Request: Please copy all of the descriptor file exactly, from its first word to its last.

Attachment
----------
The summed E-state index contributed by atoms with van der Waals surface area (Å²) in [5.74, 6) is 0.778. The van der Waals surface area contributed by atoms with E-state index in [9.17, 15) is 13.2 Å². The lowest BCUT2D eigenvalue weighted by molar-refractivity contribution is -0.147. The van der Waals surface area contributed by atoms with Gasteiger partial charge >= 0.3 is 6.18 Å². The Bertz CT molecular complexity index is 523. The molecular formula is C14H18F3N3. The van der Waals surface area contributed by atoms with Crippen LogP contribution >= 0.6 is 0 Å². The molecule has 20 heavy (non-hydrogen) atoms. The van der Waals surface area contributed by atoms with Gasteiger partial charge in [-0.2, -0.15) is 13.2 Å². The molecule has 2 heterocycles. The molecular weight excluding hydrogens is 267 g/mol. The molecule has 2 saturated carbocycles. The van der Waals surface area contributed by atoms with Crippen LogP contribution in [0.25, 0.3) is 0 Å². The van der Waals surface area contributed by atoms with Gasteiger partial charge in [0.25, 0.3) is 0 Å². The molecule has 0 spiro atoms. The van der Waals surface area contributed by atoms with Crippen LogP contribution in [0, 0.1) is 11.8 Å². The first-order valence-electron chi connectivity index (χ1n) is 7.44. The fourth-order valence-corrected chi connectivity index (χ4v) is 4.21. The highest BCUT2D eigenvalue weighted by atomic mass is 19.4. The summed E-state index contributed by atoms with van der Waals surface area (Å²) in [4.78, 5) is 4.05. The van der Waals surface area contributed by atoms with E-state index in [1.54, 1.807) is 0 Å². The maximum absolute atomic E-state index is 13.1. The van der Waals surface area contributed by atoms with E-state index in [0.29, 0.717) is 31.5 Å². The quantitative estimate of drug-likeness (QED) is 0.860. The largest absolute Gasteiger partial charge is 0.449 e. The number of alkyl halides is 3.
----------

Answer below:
The summed E-state index contributed by atoms with van der Waals surface area (Å²) in [5.74, 6) is 0.778. The van der Waals surface area contributed by atoms with E-state index in [9.17, 15) is 13.2 Å². The lowest BCUT2D eigenvalue weighted by molar-refractivity contribution is -0.147. The van der Waals surface area contributed by atoms with Gasteiger partial charge >= 0.3 is 6.18 Å². The Bertz CT molecular complexity index is 523. The molecular formula is C14H18F3N3. The van der Waals surface area contributed by atoms with Crippen LogP contribution >= 0.6 is 0 Å². The molecule has 20 heavy (non-hydrogen) atoms. The van der Waals surface area contributed by atoms with Gasteiger partial charge in [-0.2, -0.15) is 13.2 Å². The molecule has 2 heterocycles. The molecular weight excluding hydrogens is 267 g/mol. The molecule has 2 saturated carbocycles. The van der Waals surface area contributed by atoms with Crippen LogP contribution in [0.25, 0.3) is 0 Å². The van der Waals surface area contributed by atoms with Gasteiger partial charge in [0.25, 0.3) is 0 Å². The molecule has 0 spiro atoms. The van der Waals surface area contributed by atoms with Crippen LogP contribution in [0, 0.1) is 11.8 Å². The first-order valence-electron chi connectivity index (χ1n) is 7.44. The fourth-order valence-corrected chi connectivity index (χ4v) is 4.21. The highest BCUT2D eigenvalue weighted by atomic mass is 19.4. The summed E-state index contributed by atoms with van der Waals surface area (Å²) in [4.78, 5) is 4.05. The van der Waals surface area contributed by atoms with E-state index in [1.54, 1.807) is 0 Å². The maximum absolute atomic E-state index is 13.1. The van der Waals surface area contributed by atoms with E-state index in [0.29, 0.717) is 31.5 Å². The quantitative estimate of drug-likeness (QED) is 0.860. The largest absolute Gasteiger partial charge is 0.449 e. The number of alkyl halides is 3.